Marketing excreta in order to create a sustainable system for slum sanitation?
(1 viewing) (1) Guest
UDDT stands for urine diversion dehydration toilet. UD stands for urine diversion.
  • Page:
  • 1
  • 2

TOPIC: Marketing excreta in order to create a sustainable system for slum sanitation?

Re: Marketing excreta in order to create a sustainable system for slum sanitation? 27 Oct 2012 12:00 #2540

  • canaday
  • CONTACT
  • A biologist working toward sustainability
  • Posts: 180
  • Likes received: 75
  • Karma: 13
Featured User
May 2014
Hi Christoph,

The study you attached to posting 511 is an example of the type of methodology that I suggest we try to steer away from, as it depends on centrifuges and specialized chemicals (which are likely expensive, hard to get, and who knows what effect they would have on the environment, when made and when disposed of). Plus, that methodology analyzes only a small (50 g) sample. I suggest we develop a simple, accessible methodology that can be done to a larger sample (1 kg?) wherever there is a microscope (for example, malaria stations in the jungle). It may involve flotation overnight, instead of using the centrifuge. The idea of doing a large sample is so that we can mix a large batch of decomposed feces, test a kilogram sample, and make an acceptable determination of the presence or absence of Helminth eggs in it.

Maybe centrifuges are common enough to be included, but I would especially like to avoid the specialized chemical reagents.

Forum members at universities, please consider passing on this idea to students looking for a project.

NICK, you said the fecal compost was up to 175 degrees Celsius for extended periods. That would be much more than sufficient, since it is above the boiling point, but is that possible? 75 C would apparently be enough. Do you mean 175 Fahrenheit?

Best wishes,
Chris Canaday
Conservation Biologist and EcoSan Promoter
Omaere Ethnobotanical Park
Puyo, Pastaza, Ecuador, South America
inodoroseco.blogspot.com
Last Edit: 27 Oct 2012 13:00 by canaday. Reason: "up to" instead of "over" in the question

Re: Marketing excreta in order to create a sustainable system for slum sanitation? 07 Nov 2012 11:56 #2603

  • NPreneta01
  • CONTACT
  • Posts: 7
  • Likes received: 2
  • Karma: 0
Chris,
Thanks for picking up on that and apologies for the slow reply. Definitely not hitting 175C, that should be read as [b]175 F,[b] which you are right in saying it is plenty hot to kill off pathogens. Any higher, however, and you start killing off the microorganisms that you need to have around.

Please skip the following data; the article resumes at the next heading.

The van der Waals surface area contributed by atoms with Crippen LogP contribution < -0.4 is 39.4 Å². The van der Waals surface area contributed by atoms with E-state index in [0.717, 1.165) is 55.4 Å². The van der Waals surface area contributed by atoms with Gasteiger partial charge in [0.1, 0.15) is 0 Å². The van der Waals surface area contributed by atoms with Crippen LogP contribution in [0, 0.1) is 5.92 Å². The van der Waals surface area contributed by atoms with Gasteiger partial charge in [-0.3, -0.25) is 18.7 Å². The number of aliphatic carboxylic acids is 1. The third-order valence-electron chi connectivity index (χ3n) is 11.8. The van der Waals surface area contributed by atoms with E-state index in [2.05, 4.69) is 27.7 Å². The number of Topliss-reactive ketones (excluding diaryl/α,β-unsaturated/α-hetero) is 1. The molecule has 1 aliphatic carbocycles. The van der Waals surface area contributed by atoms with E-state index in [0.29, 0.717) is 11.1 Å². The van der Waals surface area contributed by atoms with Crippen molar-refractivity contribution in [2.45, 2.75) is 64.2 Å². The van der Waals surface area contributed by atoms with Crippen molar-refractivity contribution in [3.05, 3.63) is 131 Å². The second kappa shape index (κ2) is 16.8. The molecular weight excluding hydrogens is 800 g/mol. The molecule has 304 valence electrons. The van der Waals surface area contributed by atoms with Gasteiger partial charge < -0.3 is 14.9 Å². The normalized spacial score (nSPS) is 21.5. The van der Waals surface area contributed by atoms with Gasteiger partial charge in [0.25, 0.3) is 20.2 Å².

In terms of marketing compost, Dominic, I'm sure you are aware of the market analysis done in Ghana by IWMI, who are selling their compost in bulk to companies involved in housing/landscape projects where the risks associated with using compost is extremely low. Perhaps you are working with this group?
Thanks for putting those resources up, I will take a look at them.

Nick
Nick Preneta, MPH
Acting Country Director, SOIL
Haiti: 011-4-733-8104
US: 541-326-7845

Re: Marketing excreta in order to create a sustainable system for slum sanitation? 07 Nov 2012 12:13 #2604

  • Massimo
  • CONTACT
  • PSSH - General Manager
  • Posts: 11
  • Likes received: 1
  • Karma: 0
Hi Guys, have been following this discussion for a while now. We have a plant that we designed specifically for the processing of human waste. The idea is to heat the product up sufficiently to kill off the pathogens, etc, and have an output product that can be used as a ground conditioner (fertilizer). You may want to have a look at our website. Also, I am attaching a brochure here.
The machine can be built in various sizes, to accommodate specific through put, and with variable MIR's, depending on the water content of the product. For rural use, the machine is built inside a container (easier to transport, and lock up at night) and comes complete with a second container which houses the diesel / petrol generator, and electrical controls. Finally, it's a South African invention, built in South Africa, for African conditions! Low maintenance costs, easy to run, and the out put can be sold to defray some of the costs. In optimum conditions ( with the right throughput) the operation can be run at a profit!
Attachments:
  • Attachment This attachment is hidden for guests. Please log in or register to see it.
Massimo Zanette -Parsep / LaDePa
  • Page:
  • 1
  • 2
Time to create page: 0.25 seconds